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Few people pay attention to the minutiae of changes in award program terms and conditions. A snippet added here. A deleted phrase there. These often don't matter much.
One recent change, however, deserves attention. It's part of a growing trend that combines the worst of dynamic pricing (where you don't know how many points/miles you'll need for an upcoming award redemption) with the worst of anti-consumer behavior (where you think you've found a great price, only to have your booking canceled).
If we don't know what the price should be, how can we know when a redemption is the “wrong price?” Here's what's going on.
IHG One Rewards Changes Terms
“In the event of an erroneously published Reward Night point price, IHG One Rewards reserves the right to cancel the booking and refund the points. Members will be notified in the event that this occurs.”
This is the same section discussing how to redeem your points for hotel stays.
The problem is that this new phrase allows IHG to cancel “an erroneously published” price. But IHG One Rewards doesn't publish award prices. Without an award chart, how should consumers spot incorrect prices?
Why This Is a Bad Trend for Award Travelers
To be clear, IHG is not the only program that cancels reservations it thinks are too cheap. Air France is notorious for canceling tickets it says were “accidentally” sold at a price it later deems to be too low. And ANA recently reneged after selling business class tickets from Southwest Asia to the U.S.
While some people may hunt for these bargains meticulously, the average consumer may think they've simply stumbled on a deal. Without a defined price list, how will consumers know a right price from a wrong price? Airlines and hotels no longer operate like restaurants, providing menus with clearly-indicated prices.
If we don't know how many points or miles we need for a flight or a hotel stay, how will we know if the price is too low in the eyes of the loyalty program? That's especially unfair if you book directly with the hotel or airline itself (as is required when using points and miles). And then the hotel/airline later says it has canceled your reservation because you paid too little? Come on.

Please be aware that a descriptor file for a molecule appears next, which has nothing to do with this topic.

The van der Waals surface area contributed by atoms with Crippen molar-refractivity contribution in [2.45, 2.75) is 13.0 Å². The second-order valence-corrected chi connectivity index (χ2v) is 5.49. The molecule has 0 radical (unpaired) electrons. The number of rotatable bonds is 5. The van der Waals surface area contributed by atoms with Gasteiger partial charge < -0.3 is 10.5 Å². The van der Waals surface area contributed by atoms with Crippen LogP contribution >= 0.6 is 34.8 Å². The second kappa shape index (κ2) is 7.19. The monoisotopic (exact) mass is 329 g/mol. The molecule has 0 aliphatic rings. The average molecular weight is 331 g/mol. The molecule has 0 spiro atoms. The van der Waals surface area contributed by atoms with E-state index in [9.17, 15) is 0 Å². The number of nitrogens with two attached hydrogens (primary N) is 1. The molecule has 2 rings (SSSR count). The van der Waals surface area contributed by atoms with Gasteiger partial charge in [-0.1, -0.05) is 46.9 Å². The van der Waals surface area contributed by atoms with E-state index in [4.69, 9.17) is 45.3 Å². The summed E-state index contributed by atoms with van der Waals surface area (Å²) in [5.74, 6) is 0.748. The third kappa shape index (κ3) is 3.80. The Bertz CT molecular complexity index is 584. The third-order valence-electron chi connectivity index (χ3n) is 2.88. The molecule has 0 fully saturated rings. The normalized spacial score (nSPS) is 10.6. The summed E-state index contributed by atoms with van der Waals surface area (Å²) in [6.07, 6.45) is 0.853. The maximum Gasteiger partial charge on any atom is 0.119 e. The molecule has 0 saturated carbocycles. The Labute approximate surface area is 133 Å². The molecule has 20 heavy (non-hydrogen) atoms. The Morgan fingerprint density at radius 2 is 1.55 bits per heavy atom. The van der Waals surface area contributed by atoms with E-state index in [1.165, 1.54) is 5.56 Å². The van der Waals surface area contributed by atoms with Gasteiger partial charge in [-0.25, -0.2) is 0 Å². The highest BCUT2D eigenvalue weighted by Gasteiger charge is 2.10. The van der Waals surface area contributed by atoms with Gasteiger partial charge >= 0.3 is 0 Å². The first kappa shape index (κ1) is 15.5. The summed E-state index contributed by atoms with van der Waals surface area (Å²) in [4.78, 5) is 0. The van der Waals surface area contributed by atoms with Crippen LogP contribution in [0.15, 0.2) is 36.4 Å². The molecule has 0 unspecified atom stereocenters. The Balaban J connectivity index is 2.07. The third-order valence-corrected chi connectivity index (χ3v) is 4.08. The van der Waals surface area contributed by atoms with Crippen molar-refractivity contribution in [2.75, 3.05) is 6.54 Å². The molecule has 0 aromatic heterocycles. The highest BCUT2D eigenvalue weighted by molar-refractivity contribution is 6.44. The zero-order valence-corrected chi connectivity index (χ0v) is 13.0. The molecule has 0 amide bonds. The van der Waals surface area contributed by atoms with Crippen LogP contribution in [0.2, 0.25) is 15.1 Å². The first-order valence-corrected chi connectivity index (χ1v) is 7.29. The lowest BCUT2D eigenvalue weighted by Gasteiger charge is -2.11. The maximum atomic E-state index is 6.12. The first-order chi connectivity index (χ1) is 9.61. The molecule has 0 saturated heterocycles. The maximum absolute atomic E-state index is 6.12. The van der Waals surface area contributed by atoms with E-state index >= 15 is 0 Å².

Conversely, how will we know if dynamic pricing has gone too far in the other direction? If the price was “too high,” will the airline take or hotel take the same approach, canceling my reservation and allowing me to rebook at the “correct” (lower) price? Will someone contact me to refund some of my points to make up for the “erroneously published” price? I doubt it, and that's my biggest issue — the reason I call it anti-consumer — since it will never work in our favor with award redemptions.
What Does IHG Say About These Changes?
We reached out to IHG to ask about these new terms. Our question was how travelers should know what a wrong price is without a published award chart. A spokesperson for IHG said,
“This is a precautionary term, and was added strictly to be able to quickly address rare situations where point prices are published with extremely low or high irrational and incorrect amounts.”
Thus, if a price seems too good to be true or results in overbooking as people scramble to grab a mistake price, IHG wants people to know these reservations could be canceled.
I'm very wary of IHG putting it in writing that it can cancel “erroneously” priced awards without providing clarity on what the correct award prices should be. With dynamic pricing in airline and hotel programs, we don't really know what the correct price is. Since the price changes, how will we know if it's right or wrong?
After booking a hotel or flight, people make other travel arrangements: scheduling a taxi to the airport, booking non-refundable tours, etc. Imagine the shock people feel when their flights or hotel rooms are canceled because the “deal” they found is now labeled an “error.”
I consider it highly unlikely that we'll ever see cancelations for prices being too high by mistake, and it's very anti-consumer for programs to cancel our award reservations after deciding the price was too low. That's doubly true when they don't tell us the correct prices in the first place, now that they've eliminated award charts.
What do you make of these changes? Which programs are doing right by award travelers?
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